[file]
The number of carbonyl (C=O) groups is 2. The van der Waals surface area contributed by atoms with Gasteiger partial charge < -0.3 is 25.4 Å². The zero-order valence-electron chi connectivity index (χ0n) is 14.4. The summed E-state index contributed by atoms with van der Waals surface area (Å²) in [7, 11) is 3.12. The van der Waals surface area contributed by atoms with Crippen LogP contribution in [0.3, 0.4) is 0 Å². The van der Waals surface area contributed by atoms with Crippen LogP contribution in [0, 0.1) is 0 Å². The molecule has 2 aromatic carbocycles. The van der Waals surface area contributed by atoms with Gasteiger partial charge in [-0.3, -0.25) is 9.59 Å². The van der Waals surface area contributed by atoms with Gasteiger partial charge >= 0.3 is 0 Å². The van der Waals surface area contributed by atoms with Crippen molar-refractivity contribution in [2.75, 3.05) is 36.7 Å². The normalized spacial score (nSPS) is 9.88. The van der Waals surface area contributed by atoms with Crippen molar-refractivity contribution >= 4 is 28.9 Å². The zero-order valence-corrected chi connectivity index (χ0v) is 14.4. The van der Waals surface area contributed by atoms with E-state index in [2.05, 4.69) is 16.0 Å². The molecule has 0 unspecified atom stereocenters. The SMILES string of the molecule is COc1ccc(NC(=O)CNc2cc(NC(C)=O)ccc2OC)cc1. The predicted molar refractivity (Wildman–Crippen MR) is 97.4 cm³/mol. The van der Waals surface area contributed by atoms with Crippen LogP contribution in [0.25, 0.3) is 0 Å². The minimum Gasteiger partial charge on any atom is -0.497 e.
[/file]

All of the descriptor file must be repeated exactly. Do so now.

The number of carbonyl (C=O) groups is 2. The van der Waals surface area contributed by atoms with Gasteiger partial charge < -0.3 is 25.4 Å². The zero-order valence-electron chi connectivity index (χ0n) is 14.4. The summed E-state index contributed by atoms with van der Waals surface area (Å²) in [7, 11) is 3.12. The van der Waals surface area contributed by atoms with Crippen LogP contribution in [0.3, 0.4) is 0 Å². The van der Waals surface area contributed by atoms with Crippen LogP contribution in [0, 0.1) is 0 Å². The molecule has 2 aromatic carbocycles. The van der Waals surface area contributed by atoms with Gasteiger partial charge in [-0.3, -0.25) is 9.59 Å². The van der Waals surface area contributed by atoms with Gasteiger partial charge >= 0.3 is 0 Å². The van der Waals surface area contributed by atoms with Crippen molar-refractivity contribution in [2.75, 3.05) is 36.7 Å². The normalized spacial score (nSPS) is 9.88. The van der Waals surface area contributed by atoms with Crippen molar-refractivity contribution >= 4 is 28.9 Å². The zero-order valence-corrected chi connectivity index (χ0v) is 14.4. The van der Waals surface area contributed by atoms with E-state index in [2.05, 4.69) is 16.0 Å². The molecule has 0 unspecified atom stereocenters. The SMILES string of the molecule is COc1ccc(NC(=O)CNc2cc(NC(C)=O)ccc2OC)cc1. The predicted molar refractivity (Wildman–Crippen MR) is 97.4 cm³/mol. The van der Waals surface area contributed by atoms with Crippen LogP contribution in [0.25, 0.3) is 0 Å². The minimum Gasteiger partial charge on any atom is -0.497 e.